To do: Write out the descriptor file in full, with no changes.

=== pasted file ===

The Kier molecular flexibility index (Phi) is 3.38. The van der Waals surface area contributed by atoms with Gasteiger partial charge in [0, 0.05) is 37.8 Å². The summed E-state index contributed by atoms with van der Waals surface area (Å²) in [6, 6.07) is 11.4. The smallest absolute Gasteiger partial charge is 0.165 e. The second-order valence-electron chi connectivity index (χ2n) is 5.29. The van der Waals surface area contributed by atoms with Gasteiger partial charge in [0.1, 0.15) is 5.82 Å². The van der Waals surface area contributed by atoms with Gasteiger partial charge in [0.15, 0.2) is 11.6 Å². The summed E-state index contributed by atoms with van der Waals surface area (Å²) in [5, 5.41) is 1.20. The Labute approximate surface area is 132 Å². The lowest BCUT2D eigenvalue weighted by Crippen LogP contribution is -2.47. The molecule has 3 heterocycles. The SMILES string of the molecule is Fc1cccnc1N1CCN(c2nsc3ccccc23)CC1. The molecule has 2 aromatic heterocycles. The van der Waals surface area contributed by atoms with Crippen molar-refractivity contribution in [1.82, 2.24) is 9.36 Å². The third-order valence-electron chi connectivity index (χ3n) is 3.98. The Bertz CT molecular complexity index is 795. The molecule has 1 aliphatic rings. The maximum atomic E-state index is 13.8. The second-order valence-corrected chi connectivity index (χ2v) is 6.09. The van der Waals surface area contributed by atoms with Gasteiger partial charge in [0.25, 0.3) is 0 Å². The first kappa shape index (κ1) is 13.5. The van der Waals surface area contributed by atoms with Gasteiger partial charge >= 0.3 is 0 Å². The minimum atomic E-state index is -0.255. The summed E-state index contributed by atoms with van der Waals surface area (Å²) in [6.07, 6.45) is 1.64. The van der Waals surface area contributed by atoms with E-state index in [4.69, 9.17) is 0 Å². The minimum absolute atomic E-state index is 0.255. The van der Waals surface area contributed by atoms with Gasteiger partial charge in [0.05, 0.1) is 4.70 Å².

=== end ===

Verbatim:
The Kier molecular flexibility index (Phi) is 3.38. The van der Waals surface area contributed by atoms with Gasteiger partial charge in [0, 0.05) is 37.8 Å². The summed E-state index contributed by atoms with van der Waals surface area (Å²) in [6, 6.07) is 11.4. The smallest absolute Gasteiger partial charge is 0.165 e. The second-order valence-electron chi connectivity index (χ2n) is 5.29. The van der Waals surface area contributed by atoms with Gasteiger partial charge in [0.1, 0.15) is 5.82 Å². The van der Waals surface area contributed by atoms with Gasteiger partial charge in [0.15, 0.2) is 11.6 Å². The summed E-state index contributed by atoms with van der Waals surface area (Å²) in [5, 5.41) is 1.20. The Labute approximate surface area is 132 Å². The lowest BCUT2D eigenvalue weighted by Crippen LogP contribution is -2.47. The molecule has 3 heterocycles. The SMILES string of the molecule is Fc1cccnc1N1CCN(c2nsc3ccccc23)CC1. The molecule has 2 aromatic heterocycles. The van der Waals surface area contributed by atoms with Crippen molar-refractivity contribution in [1.82, 2.24) is 9.36 Å². The third-order valence-electron chi connectivity index (χ3n) is 3.98. The Bertz CT molecular complexity index is 795. The molecule has 1 aliphatic rings. The maximum atomic E-state index is 13.8. The second-order valence-corrected chi connectivity index (χ2v) is 6.09. The van der Waals surface area contributed by atoms with Gasteiger partial charge in [0.25, 0.3) is 0 Å². The first kappa shape index (κ1) is 13.5. The van der Waals surface area contributed by atoms with Gasteiger partial charge >= 0.3 is 0 Å². The minimum atomic E-state index is -0.255. The summed E-state index contributed by atoms with van der Waals surface area (Å²) in [6.07, 6.45) is 1.64. The van der Waals surface area contributed by atoms with E-state index in [4.69, 9.17) is 0 Å². The minimum absolute atomic E-state index is 0.255. The van der Waals surface area contributed by atoms with Gasteiger partial charge in [0.05, 0.1) is 4.70 Å².